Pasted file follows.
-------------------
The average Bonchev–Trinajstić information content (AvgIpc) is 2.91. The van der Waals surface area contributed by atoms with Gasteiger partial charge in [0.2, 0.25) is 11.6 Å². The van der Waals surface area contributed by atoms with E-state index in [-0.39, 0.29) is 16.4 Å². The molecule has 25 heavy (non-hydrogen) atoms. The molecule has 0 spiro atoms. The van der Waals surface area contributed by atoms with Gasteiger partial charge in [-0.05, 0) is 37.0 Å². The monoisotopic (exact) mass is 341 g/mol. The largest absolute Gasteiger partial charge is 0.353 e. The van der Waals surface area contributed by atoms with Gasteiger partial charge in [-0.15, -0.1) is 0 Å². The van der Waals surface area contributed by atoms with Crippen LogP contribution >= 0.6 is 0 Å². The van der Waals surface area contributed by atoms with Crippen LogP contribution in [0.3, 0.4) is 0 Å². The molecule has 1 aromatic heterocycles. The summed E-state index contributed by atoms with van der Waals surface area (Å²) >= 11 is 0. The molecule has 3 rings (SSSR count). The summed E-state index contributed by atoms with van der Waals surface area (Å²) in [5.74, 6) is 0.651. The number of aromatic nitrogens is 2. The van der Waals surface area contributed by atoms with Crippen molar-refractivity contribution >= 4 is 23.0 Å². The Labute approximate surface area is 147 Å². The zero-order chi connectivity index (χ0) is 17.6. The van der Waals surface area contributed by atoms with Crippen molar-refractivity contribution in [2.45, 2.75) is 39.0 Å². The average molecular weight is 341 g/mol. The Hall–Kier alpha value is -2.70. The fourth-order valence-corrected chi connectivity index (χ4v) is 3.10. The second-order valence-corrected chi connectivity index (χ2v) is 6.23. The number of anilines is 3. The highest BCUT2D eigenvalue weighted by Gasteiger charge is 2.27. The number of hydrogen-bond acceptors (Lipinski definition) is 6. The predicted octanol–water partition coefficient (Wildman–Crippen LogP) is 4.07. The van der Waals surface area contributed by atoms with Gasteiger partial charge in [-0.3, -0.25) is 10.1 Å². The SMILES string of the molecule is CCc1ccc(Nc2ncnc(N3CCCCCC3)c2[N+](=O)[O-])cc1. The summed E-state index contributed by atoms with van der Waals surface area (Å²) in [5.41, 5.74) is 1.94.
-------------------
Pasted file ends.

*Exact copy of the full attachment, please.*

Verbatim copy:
The average Bonchev–Trinajstić information content (AvgIpc) is 2.91. The van der Waals surface area contributed by atoms with Gasteiger partial charge in [0.2, 0.25) is 11.6 Å². The van der Waals surface area contributed by atoms with E-state index in [-0.39, 0.29) is 16.4 Å². The molecule has 25 heavy (non-hydrogen) atoms. The molecule has 0 spiro atoms. The van der Waals surface area contributed by atoms with Gasteiger partial charge in [-0.05, 0) is 37.0 Å². The monoisotopic (exact) mass is 341 g/mol. The largest absolute Gasteiger partial charge is 0.353 e. The van der Waals surface area contributed by atoms with Gasteiger partial charge in [-0.15, -0.1) is 0 Å². The van der Waals surface area contributed by atoms with Crippen LogP contribution >= 0.6 is 0 Å². The van der Waals surface area contributed by atoms with Crippen LogP contribution in [0.3, 0.4) is 0 Å². The molecule has 1 aromatic heterocycles. The summed E-state index contributed by atoms with van der Waals surface area (Å²) >= 11 is 0. The molecule has 3 rings (SSSR count). The summed E-state index contributed by atoms with van der Waals surface area (Å²) in [5.74, 6) is 0.651. The number of aromatic nitrogens is 2. The van der Waals surface area contributed by atoms with Crippen molar-refractivity contribution >= 4 is 23.0 Å². The Labute approximate surface area is 147 Å². The zero-order chi connectivity index (χ0) is 17.6. The van der Waals surface area contributed by atoms with Crippen molar-refractivity contribution in [2.45, 2.75) is 39.0 Å². The average molecular weight is 341 g/mol. The Hall–Kier alpha value is -2.70. The fourth-order valence-corrected chi connectivity index (χ4v) is 3.10. The second-order valence-corrected chi connectivity index (χ2v) is 6.23. The number of anilines is 3. The highest BCUT2D eigenvalue weighted by Gasteiger charge is 2.27. The number of hydrogen-bond acceptors (Lipinski definition) is 6. The predicted octanol–water partition coefficient (Wildman–Crippen LogP) is 4.07. The van der Waals surface area contributed by atoms with Gasteiger partial charge in [-0.3, -0.25) is 10.1 Å². The SMILES string of the molecule is CCc1ccc(Nc2ncnc(N3CCCCCC3)c2[N+](=O)[O-])cc1. The summed E-state index contributed by atoms with van der Waals surface area (Å²) in [5.41, 5.74) is 1.94.